3. Grawp, you never said anything about not wanting an OS. Also, mainline kernel is mainline kernel — even if the distro did package a precompiled kernel, it doesn’t mean you can’t still compile and use your own one, so I don’t get what you’re complaining about there.

            Besides which, most of the Bananapi – family seem to be based on Allwinner SoCs with Mali 400 GPUs, so what you want is already there.

        2. I would disagree and say we all need open source everything. Remember what things were like before open source? See how much better they are now? Where would any of us be without it?

        3. I’m pretty sure some of the Rockchip-based boards are well supported with upstream kernels, etc – I feel like I’ve heard of them running pretty stock Debian.

  3. > the schematics may not be updated even after this change due to a of lack of manpower

    Seriously? Is it so hard to extract a single page from the PDF printout of the schematics? C’mon give this to the intern, this literally takes no skill to do and takes minutes.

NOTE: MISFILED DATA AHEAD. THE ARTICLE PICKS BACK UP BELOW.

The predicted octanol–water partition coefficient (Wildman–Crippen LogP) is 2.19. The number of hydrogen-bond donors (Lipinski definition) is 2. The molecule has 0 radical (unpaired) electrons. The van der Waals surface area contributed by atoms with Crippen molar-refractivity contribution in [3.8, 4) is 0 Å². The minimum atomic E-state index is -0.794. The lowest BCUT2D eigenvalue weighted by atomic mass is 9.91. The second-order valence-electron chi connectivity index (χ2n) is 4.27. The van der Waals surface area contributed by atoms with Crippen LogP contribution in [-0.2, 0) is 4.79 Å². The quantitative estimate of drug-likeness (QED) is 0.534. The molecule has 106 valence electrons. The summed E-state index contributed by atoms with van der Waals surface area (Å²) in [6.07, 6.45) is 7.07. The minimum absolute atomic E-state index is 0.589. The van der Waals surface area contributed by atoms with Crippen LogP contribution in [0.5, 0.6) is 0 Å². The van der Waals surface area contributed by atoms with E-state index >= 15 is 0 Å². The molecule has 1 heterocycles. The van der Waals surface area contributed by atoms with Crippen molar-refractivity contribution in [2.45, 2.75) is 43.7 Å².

This is just a cheap excuse. They do not lack the manpower, they just lack any will to do it.

    1. You’re assuming they have a pdf printout of the schematics. I’d be surprised if they design and review it using paper these days.

      The circuit probably needs to be manually rebuilt in a different file.

      But even if they did have a pdf of the schematics to hand, it all takes time to get done and someone to check it (both for accuracy and that there’s no details on there they can’t release). And then to upload it probably involves someone from a different team. So you’ve now got a designer, a legal, and a marketing person involved.